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George Floyd

George Floyd – isn’t it amazing how quickly the narrative can change. A week ago, the name of this man would have meant nothing to most of us, but now it has taken the spotlight off of even Covid-19.


My heart breaks as I think about the reality of what happened in Minneapolis, and what is happening on a lesser scale all across America on a daily basis. The troubling piece of this that has kept me awake at night is how in the world does a police officer, or anyone else for that matter, get to the point where he reverts to this level of hatred for another human being that has been created in the image of God.


Our first reaction to this type of thing is often to quickly defend ourselves and assure ourselves and others that “I’m not racist”. We feel justified by this statement and so now the problem becomes someone else’s problem to deal with. But this is not helpful. We as the body of Christ would do well to listen closely to the cries of a hurting culture around us. The methods being used to cry out are terrible and not justified by any stretch of the imagination. But if we listen closely, I believe that we can learn something that will be helpful in our interactions with people around us that have been pushed down for a few hundred years.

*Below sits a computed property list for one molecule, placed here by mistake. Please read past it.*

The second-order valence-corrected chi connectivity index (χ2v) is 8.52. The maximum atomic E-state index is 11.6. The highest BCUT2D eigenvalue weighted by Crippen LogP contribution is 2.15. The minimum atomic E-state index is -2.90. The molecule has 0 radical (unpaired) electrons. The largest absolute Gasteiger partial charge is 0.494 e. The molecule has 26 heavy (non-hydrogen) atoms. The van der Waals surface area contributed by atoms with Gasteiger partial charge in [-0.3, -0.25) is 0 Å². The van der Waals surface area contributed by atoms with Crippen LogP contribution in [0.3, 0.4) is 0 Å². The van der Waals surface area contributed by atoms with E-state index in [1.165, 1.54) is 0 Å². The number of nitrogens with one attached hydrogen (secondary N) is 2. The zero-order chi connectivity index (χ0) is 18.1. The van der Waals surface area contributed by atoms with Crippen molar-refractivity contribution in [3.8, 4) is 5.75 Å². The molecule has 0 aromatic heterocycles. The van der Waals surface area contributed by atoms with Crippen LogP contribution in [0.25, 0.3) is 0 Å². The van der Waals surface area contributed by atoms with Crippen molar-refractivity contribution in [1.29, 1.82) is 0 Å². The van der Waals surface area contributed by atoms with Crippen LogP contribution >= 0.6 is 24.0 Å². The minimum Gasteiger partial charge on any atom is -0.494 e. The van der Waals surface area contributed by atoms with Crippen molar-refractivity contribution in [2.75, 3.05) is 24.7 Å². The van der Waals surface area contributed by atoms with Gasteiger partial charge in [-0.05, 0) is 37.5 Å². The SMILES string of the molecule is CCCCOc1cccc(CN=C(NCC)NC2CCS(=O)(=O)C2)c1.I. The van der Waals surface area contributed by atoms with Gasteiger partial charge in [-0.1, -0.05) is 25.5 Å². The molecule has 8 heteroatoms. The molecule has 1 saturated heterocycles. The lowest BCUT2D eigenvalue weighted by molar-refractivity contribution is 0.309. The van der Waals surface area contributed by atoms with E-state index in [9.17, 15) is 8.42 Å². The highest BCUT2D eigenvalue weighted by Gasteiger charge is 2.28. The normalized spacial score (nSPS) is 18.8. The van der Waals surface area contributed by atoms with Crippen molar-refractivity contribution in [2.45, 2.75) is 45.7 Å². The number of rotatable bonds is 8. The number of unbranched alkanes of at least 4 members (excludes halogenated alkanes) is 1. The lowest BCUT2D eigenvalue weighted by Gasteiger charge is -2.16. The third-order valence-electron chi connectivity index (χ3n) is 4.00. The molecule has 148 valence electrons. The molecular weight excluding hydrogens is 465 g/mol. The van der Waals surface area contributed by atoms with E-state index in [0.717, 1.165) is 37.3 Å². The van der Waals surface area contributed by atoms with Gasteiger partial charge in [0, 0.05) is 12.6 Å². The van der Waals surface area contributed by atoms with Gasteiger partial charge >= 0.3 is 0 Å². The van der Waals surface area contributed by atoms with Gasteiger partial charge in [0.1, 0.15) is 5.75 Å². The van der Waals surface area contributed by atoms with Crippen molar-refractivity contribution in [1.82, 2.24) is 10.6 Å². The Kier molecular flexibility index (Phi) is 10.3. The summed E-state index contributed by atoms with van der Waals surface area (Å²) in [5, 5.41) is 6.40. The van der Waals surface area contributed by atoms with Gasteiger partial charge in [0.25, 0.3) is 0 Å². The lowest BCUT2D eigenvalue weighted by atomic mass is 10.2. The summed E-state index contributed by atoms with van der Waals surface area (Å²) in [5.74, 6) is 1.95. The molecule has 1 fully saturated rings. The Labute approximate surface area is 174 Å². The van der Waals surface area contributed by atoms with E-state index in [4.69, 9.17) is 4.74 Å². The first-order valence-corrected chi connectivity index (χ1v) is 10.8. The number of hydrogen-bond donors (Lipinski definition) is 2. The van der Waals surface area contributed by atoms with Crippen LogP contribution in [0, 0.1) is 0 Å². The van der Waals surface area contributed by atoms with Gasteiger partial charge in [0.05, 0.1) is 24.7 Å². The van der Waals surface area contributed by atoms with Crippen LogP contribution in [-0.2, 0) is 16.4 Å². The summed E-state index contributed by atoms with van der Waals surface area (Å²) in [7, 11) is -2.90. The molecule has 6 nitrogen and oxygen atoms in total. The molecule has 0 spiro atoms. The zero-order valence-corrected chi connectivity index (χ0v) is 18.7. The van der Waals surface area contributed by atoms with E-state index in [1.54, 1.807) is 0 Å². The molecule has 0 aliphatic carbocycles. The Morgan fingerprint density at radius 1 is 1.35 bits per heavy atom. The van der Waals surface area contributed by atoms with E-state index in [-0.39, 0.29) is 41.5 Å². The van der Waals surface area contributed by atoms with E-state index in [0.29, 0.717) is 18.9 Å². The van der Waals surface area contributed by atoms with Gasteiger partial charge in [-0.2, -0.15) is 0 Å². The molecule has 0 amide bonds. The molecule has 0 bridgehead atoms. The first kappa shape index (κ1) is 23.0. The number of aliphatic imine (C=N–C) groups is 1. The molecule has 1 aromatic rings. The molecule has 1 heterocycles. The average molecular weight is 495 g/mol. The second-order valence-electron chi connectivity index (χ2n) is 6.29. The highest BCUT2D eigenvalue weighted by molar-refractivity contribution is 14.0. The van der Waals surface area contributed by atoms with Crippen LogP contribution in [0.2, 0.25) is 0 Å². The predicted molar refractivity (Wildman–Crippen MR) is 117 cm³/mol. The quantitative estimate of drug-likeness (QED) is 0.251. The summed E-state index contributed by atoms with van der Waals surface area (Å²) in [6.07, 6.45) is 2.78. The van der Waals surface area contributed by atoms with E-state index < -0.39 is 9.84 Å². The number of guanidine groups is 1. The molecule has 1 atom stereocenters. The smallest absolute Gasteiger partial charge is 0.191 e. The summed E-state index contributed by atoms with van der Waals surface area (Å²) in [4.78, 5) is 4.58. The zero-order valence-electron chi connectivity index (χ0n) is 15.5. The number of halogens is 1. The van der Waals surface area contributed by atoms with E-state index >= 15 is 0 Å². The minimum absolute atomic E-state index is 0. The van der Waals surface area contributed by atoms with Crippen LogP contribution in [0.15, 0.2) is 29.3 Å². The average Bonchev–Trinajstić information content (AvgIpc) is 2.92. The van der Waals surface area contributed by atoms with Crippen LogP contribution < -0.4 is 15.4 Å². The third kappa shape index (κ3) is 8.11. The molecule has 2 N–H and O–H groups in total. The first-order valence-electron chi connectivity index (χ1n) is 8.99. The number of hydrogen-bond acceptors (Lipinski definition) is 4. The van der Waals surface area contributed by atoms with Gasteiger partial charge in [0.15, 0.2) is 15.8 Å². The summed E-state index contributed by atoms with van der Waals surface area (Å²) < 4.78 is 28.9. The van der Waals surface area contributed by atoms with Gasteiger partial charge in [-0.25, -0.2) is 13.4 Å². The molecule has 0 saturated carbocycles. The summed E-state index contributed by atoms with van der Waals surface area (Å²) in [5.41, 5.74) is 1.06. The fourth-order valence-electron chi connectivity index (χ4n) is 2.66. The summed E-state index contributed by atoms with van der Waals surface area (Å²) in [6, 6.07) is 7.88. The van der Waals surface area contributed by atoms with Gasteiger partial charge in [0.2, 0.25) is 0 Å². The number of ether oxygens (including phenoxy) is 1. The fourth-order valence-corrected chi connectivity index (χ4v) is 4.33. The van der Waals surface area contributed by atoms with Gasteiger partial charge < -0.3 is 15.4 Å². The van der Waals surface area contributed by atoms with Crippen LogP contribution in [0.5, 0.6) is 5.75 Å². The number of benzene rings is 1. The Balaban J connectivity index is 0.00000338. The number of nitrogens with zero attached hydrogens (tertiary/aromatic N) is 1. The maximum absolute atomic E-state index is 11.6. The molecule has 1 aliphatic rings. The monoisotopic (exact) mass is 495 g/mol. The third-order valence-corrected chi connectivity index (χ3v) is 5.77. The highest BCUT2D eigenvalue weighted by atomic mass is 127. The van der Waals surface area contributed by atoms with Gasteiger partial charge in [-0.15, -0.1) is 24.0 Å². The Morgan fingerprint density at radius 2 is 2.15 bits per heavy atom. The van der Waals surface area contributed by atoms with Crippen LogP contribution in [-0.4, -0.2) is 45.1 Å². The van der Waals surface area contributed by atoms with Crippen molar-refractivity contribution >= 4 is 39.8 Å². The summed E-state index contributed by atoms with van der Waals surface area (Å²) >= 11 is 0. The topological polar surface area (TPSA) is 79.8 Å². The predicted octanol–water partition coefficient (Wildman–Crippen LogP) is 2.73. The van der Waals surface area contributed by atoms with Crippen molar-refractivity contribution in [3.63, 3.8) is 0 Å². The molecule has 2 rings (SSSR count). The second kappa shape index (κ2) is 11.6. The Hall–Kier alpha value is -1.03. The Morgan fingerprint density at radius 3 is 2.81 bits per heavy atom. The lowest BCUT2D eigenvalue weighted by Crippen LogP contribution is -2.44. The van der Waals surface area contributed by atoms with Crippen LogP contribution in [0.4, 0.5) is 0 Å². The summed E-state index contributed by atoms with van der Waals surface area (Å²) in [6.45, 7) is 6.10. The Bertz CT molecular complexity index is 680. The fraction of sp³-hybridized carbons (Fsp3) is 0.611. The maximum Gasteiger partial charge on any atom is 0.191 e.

The level of oppression that has been inflicted on the black culture in this country over the past few centuries is such that it is not possible to just simply “get over it”. This oppression was on such a deep level that even the laws of the land had dehumanized the people of this culture. This creates a trauma type wound on a people. There is significant healing that needs to happen in order for healthy relationships to begin happening again.


There are obviously many healthy relationships all around us that cross the cultural and ethnic lines. The message that Jesus Christ and his apostles taught was a message of love for one another and that love is the catalyst for these healthy relationships. But the love that Jesus taught involved honoring one another, it involved recognizing the value of another human being as a child of God. When I look at what is happening all across the country, it becomes clear that this is what is missing. We, as the church have the answer!


All throughout the New Testament, we see teaching about justice. We hear the cries for justice. But true justice would find us all falling well short of the mark. I believe that it is only when we are able to recognize our own desperate need for mercy, and see the amazing love of God for us, that we can realize our need to extend that pure love to all of humanity. How in the world can we even begin to have a superiority mentality when we have received so much mercy ourselves? We were all created equal, and we remain equal to the end!


This has been a lot of rambling but I conclude this with a plea to each of you to determine in your heart that you will attempt to listen closely to the cries. Listen without judgement. Listen with love. Listen to hear the pain. Then attempt to understand on whatever level you can. Lets begin by changing the narrative right here where we live.


Blessings,

Phil

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